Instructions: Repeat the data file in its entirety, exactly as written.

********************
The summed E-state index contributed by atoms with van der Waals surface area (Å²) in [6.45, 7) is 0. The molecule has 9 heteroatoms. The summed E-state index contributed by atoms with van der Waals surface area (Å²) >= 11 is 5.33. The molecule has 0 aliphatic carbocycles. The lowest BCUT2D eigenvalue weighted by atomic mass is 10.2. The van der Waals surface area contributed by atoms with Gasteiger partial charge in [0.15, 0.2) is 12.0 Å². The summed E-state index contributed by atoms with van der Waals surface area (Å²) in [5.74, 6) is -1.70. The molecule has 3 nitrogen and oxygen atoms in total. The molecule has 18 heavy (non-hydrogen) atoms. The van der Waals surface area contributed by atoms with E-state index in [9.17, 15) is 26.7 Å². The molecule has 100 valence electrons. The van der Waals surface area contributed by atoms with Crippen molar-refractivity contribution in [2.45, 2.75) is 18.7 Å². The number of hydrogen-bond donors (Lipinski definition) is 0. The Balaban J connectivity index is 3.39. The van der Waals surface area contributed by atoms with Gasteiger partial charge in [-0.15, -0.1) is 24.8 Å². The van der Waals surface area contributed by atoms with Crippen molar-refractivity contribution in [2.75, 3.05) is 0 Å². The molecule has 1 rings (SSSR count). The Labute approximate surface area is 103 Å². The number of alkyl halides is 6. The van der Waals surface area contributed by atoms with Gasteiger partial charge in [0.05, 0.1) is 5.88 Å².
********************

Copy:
The summed E-state index contributed by atoms with van der Waals surface area (Å²) in [6.45, 7) is 0. The molecule has 9 heteroatoms. The summed E-state index contributed by atoms with van der Waals surface area (Å²) >= 11 is 5.33. The molecule has 0 aliphatic carbocycles. The lowest BCUT2D eigenvalue weighted by atomic mass is 10.2. The van der Waals surface area contributed by atoms with Gasteiger partial charge in [0.15, 0.2) is 12.0 Å². The summed E-state index contributed by atoms with van der Waals surface area (Å²) in [5.74, 6) is -1.70. The molecule has 3 nitrogen and oxygen atoms in total. The molecule has 18 heavy (non-hydrogen) atoms. The van der Waals surface area contributed by atoms with E-state index in [9.17, 15) is 26.7 Å². The molecule has 100 valence electrons. The van der Waals surface area contributed by atoms with Crippen molar-refractivity contribution in [2.45, 2.75) is 18.7 Å². The number of hydrogen-bond donors (Lipinski definition) is 0. The Balaban J connectivity index is 3.39. The van der Waals surface area contributed by atoms with Gasteiger partial charge in [-0.15, -0.1) is 24.8 Å². The van der Waals surface area contributed by atoms with Crippen molar-refractivity contribution in [2.75, 3.05) is 0 Å². The molecule has 1 rings (SSSR count). The Labute approximate surface area is 103 Å². The number of alkyl halides is 6. The van der Waals surface area contributed by atoms with Gasteiger partial charge in [0.05, 0.1) is 5.88 Å².